Publisher: Idea Factory International
Developer: Compile Heart
Medium: Digital/Vita Card
I went into Hyperdimension Neptunia Re;Birth2: Sisters Generation with high hopes. After all, I enjoyed the first game in the series on the PS Vita back in the fall, while the pop idol management simulator, Producing Perfection, was far better than it had any right to be. Considering that the original PS3 version of this game was hailed as being a significant improvement over that first game, it stood to reason that the same would go for Re;birth2.
That’s not the case, though. If anything, Re;birth2 actually represents a step backwards for the franchise, as far as I’m concerned. Whereas the first two Vita games showed a surprising amount of character depth, this time around the plot and the characters are far less interesting. Gone are the surprisingly strong heroines of the first game; in their place, as the extended title suggests, are their boring younger sisters. None of the new characters seem to have any personality traits other than whiny, which makes them all awfully unpleasant to be around.
Even more disappointingly, the humor here just doesn’t connect the way it did in the first Vita two outings. This is kind of a big deal, seeing as the whole point of the series is to make fun of the game industry (to the point the game’s world is literally named Gamindustri). Re;birth 1 featured some pretty decent satire, while Producing Perfection was way more biting than you’d think possible from a Japanese pop idol sim. Here, though? There is still some humor present in Re;birth2, but good luck finding it amidst all the aforementioned blandness and whining.
Oh, and amidst the fanservice, too. Can’t forget that. I mean, I’m not going to pretend this is a completely new thing, seeing as the Xbox analogue has always had the most ridiculously bust-enhancing outfit imaginable, but In Re;birth2’s case, it just all seems a lot more blatant and gratuitous. Characters are constantly put in poses with legs splayed and underwear showing, while it felt like there were way more single-entendre jokes here than in either of the first two games.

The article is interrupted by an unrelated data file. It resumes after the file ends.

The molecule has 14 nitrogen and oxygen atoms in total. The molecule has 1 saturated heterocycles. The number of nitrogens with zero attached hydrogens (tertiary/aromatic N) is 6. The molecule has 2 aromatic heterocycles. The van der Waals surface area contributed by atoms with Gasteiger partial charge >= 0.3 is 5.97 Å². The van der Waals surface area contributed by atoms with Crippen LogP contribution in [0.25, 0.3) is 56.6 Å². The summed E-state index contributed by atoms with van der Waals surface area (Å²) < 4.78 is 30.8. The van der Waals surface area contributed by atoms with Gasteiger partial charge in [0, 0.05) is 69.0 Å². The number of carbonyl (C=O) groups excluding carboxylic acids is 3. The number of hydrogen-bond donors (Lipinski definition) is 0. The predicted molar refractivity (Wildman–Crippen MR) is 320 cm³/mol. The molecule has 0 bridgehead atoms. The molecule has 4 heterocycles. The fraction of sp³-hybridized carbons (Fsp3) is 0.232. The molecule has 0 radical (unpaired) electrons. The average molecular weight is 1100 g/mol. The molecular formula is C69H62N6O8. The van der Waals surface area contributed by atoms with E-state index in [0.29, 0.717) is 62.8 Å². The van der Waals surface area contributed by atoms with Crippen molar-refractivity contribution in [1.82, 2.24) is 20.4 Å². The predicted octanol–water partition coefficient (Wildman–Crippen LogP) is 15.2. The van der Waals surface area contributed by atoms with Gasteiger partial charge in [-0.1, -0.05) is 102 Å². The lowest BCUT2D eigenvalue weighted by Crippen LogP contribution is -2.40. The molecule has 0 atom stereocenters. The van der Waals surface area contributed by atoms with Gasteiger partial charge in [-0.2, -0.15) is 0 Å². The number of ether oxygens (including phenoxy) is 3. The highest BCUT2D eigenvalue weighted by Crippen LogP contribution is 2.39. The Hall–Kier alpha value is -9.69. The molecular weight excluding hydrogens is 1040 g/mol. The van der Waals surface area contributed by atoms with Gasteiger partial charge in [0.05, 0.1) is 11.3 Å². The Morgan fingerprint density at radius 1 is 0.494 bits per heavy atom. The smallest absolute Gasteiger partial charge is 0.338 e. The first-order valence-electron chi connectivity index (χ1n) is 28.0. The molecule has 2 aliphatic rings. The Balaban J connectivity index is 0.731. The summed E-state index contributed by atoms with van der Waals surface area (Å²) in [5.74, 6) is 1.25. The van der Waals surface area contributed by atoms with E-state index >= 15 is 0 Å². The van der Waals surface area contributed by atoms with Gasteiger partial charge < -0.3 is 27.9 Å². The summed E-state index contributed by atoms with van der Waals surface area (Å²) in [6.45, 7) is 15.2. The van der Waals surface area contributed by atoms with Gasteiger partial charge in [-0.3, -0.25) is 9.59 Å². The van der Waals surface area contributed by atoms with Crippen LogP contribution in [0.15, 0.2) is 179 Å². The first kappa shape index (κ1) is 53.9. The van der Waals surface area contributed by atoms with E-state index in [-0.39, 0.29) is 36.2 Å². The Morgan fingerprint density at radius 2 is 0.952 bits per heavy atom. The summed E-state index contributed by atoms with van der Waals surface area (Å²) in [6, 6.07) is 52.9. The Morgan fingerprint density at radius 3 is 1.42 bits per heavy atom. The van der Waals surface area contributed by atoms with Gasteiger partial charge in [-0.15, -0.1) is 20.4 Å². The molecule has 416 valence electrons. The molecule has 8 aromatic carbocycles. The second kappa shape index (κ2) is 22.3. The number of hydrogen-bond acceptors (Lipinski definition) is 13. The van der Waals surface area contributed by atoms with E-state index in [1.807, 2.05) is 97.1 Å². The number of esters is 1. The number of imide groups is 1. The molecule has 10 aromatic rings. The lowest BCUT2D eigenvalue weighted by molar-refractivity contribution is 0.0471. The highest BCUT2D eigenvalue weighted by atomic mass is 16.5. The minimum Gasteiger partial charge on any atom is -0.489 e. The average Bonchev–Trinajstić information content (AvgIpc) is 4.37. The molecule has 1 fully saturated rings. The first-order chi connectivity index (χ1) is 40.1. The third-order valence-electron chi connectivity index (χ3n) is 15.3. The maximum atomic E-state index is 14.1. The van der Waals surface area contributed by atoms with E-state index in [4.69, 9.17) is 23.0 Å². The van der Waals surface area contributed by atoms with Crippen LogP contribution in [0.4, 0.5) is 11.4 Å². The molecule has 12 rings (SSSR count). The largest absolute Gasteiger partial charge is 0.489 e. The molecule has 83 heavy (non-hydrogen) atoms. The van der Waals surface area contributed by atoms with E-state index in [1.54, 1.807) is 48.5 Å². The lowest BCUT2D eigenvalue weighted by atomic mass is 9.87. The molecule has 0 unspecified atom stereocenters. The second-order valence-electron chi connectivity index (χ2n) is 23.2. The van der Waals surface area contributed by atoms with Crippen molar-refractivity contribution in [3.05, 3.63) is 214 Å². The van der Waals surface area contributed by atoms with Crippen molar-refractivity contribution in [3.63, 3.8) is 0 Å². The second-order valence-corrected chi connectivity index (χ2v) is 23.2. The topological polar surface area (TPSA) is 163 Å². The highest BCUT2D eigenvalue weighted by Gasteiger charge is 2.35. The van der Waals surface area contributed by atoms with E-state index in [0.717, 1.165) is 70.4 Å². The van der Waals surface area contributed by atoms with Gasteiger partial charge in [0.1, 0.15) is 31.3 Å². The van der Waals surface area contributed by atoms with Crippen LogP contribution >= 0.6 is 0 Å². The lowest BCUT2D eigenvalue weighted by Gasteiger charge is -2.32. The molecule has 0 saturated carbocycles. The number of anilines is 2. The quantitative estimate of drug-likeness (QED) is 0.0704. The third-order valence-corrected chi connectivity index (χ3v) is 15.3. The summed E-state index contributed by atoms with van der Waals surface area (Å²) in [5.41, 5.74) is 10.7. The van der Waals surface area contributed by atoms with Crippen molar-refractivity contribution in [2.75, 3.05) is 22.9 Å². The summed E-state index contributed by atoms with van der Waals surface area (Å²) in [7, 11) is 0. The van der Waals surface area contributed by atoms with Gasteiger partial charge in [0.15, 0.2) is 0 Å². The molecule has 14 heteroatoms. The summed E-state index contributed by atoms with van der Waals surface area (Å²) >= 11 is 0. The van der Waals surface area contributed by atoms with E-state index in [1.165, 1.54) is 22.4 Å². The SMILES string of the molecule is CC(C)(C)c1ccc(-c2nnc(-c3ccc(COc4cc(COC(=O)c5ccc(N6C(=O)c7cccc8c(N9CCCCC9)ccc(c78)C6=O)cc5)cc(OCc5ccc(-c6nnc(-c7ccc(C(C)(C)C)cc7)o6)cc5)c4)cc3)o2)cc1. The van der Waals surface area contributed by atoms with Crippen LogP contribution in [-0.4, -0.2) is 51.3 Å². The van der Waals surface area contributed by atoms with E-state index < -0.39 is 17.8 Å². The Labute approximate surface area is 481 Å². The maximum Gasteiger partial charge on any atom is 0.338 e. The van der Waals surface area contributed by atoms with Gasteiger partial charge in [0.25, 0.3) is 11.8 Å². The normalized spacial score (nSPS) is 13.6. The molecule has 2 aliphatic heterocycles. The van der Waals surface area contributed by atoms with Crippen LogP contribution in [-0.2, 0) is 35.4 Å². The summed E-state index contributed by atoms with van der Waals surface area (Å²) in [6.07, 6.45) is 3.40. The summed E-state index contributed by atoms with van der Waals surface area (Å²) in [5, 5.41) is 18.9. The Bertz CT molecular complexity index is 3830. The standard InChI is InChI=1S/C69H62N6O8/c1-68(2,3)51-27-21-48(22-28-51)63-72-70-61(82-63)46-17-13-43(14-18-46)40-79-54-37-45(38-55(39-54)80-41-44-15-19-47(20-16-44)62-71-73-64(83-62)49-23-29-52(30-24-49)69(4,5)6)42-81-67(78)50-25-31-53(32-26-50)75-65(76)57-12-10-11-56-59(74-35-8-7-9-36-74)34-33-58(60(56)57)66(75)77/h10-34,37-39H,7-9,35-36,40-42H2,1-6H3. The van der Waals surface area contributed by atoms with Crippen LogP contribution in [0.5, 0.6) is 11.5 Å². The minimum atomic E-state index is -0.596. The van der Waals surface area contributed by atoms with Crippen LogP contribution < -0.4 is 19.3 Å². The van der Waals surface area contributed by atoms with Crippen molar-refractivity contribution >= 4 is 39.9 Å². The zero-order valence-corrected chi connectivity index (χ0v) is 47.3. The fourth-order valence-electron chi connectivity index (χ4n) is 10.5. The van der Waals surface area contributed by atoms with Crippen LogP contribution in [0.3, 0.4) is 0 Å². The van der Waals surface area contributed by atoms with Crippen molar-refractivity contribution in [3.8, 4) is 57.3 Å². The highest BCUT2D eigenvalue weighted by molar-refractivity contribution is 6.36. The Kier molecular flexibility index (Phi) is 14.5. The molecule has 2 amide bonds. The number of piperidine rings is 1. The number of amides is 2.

Aside from those changes, there’s not a whole lot new in Re;birth2 from the first Re;birth. The graphics look pretty similar, as do the characters. Likewise, you’re still running through fields/dungeons engaging in turn-based group combat with whatever random monsters you come across. About the only change here is that there are some pretty crazy difficulty spikes early on; be sure to save often, because this time out, you’re going to be faced with all kinds of sudden events that will most likely kill you so quickly you’ll be wondering if you completely missed something. (Note: you didn’t, the game just really wants you to grind and grind and grind.)
Essentially, then, what you’re left with is a grind-heavy game with forgettable characters and even worse writing. I don’t know about you, but that’s enough to make me go back to Re;birth1 and Producing Perfection, and pretend that this series entry never happened.